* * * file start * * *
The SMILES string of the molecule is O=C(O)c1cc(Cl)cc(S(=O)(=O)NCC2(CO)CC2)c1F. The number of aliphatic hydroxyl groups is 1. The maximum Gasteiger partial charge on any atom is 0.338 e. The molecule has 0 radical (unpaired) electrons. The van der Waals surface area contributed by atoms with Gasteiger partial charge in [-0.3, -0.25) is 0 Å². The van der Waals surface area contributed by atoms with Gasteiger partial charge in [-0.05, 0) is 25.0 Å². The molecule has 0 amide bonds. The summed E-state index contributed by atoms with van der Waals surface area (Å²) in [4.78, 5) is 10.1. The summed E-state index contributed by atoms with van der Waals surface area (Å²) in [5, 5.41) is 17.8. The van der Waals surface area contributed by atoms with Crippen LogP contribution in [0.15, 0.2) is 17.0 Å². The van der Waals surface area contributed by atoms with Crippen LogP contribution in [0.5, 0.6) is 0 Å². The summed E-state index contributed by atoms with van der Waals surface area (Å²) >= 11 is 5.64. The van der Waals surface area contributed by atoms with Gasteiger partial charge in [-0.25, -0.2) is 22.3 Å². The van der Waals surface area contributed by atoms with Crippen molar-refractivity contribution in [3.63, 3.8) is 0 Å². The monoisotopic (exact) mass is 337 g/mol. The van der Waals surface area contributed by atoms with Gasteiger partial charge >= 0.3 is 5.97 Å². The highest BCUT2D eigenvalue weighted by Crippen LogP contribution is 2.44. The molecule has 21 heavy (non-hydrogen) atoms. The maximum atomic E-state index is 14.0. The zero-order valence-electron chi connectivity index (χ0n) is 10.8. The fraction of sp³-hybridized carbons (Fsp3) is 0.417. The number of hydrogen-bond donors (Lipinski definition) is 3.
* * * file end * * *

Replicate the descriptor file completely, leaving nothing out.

The SMILES string of the molecule is O=C(O)c1cc(Cl)cc(S(=O)(=O)NCC2(CO)CC2)c1F. The number of aliphatic hydroxyl groups is 1. The maximum Gasteiger partial charge on any atom is 0.338 e. The molecule has 0 radical (unpaired) electrons. The van der Waals surface area contributed by atoms with Gasteiger partial charge in [-0.3, -0.25) is 0 Å². The van der Waals surface area contributed by atoms with Gasteiger partial charge in [-0.05, 0) is 25.0 Å². The molecule has 0 amide bonds. The summed E-state index contributed by atoms with van der Waals surface area (Å²) in [4.78, 5) is 10.1. The summed E-state index contributed by atoms with van der Waals surface area (Å²) in [5, 5.41) is 17.8. The van der Waals surface area contributed by atoms with Crippen LogP contribution in [0.15, 0.2) is 17.0 Å². The van der Waals surface area contributed by atoms with Crippen LogP contribution in [0.5, 0.6) is 0 Å². The summed E-state index contributed by atoms with van der Waals surface area (Å²) >= 11 is 5.64. The van der Waals surface area contributed by atoms with Gasteiger partial charge in [-0.25, -0.2) is 22.3 Å². The van der Waals surface area contributed by atoms with Crippen molar-refractivity contribution in [3.63, 3.8) is 0 Å². The monoisotopic (exact) mass is 337 g/mol. The van der Waals surface area contributed by atoms with Gasteiger partial charge >= 0.3 is 5.97 Å². The highest BCUT2D eigenvalue weighted by Crippen LogP contribution is 2.44. The molecule has 21 heavy (non-hydrogen) atoms. The maximum atomic E-state index is 14.0. The zero-order valence-electron chi connectivity index (χ0n) is 10.8. The fraction of sp³-hybridized carbons (Fsp3) is 0.417. The number of hydrogen-bond donors (Lipinski definition) is 3.